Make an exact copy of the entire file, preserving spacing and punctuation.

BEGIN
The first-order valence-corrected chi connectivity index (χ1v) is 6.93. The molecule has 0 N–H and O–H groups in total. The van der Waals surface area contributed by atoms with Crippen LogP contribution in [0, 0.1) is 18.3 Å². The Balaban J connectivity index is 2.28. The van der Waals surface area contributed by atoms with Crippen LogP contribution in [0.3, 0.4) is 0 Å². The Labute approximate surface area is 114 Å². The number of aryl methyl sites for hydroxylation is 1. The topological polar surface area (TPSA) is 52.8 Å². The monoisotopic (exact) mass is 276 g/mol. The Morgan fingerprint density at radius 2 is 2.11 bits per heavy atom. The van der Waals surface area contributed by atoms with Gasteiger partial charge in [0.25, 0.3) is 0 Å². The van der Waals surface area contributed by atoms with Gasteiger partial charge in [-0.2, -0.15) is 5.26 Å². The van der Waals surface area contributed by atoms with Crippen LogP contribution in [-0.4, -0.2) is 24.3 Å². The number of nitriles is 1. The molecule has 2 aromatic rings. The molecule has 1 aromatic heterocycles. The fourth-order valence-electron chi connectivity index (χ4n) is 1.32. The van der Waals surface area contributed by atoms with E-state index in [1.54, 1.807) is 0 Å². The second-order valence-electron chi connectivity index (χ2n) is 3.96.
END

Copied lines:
The first-order valence-corrected chi connectivity index (χ1v) is 6.93. The molecule has 0 N–H and O–H groups in total. The van der Waals surface area contributed by atoms with Crippen LogP contribution in [0, 0.1) is 18.3 Å². The Balaban J connectivity index is 2.28. The van der Waals surface area contributed by atoms with Crippen LogP contribution in [0.3, 0.4) is 0 Å². The Labute approximate surface area is 114 Å². The number of aryl methyl sites for hydroxylation is 1. The topological polar surface area (TPSA) is 52.8 Å². The monoisotopic (exact) mass is 276 g/mol. The Morgan fingerprint density at radius 2 is 2.11 bits per heavy atom. The van der Waals surface area contributed by atoms with Gasteiger partial charge in [0.25, 0.3) is 0 Å². The van der Waals surface area contributed by atoms with Gasteiger partial charge in [-0.2, -0.15) is 5.26 Å². The van der Waals surface area contributed by atoms with Crippen LogP contribution in [-0.4, -0.2) is 24.3 Å². The number of nitriles is 1. The molecule has 2 aromatic rings. The molecule has 1 aromatic heterocycles. The fourth-order valence-electron chi connectivity index (χ4n) is 1.32. The van der Waals surface area contributed by atoms with E-state index in [1.54, 1.807) is 0 Å². The second-order valence-electron chi connectivity index (χ2n) is 3.96.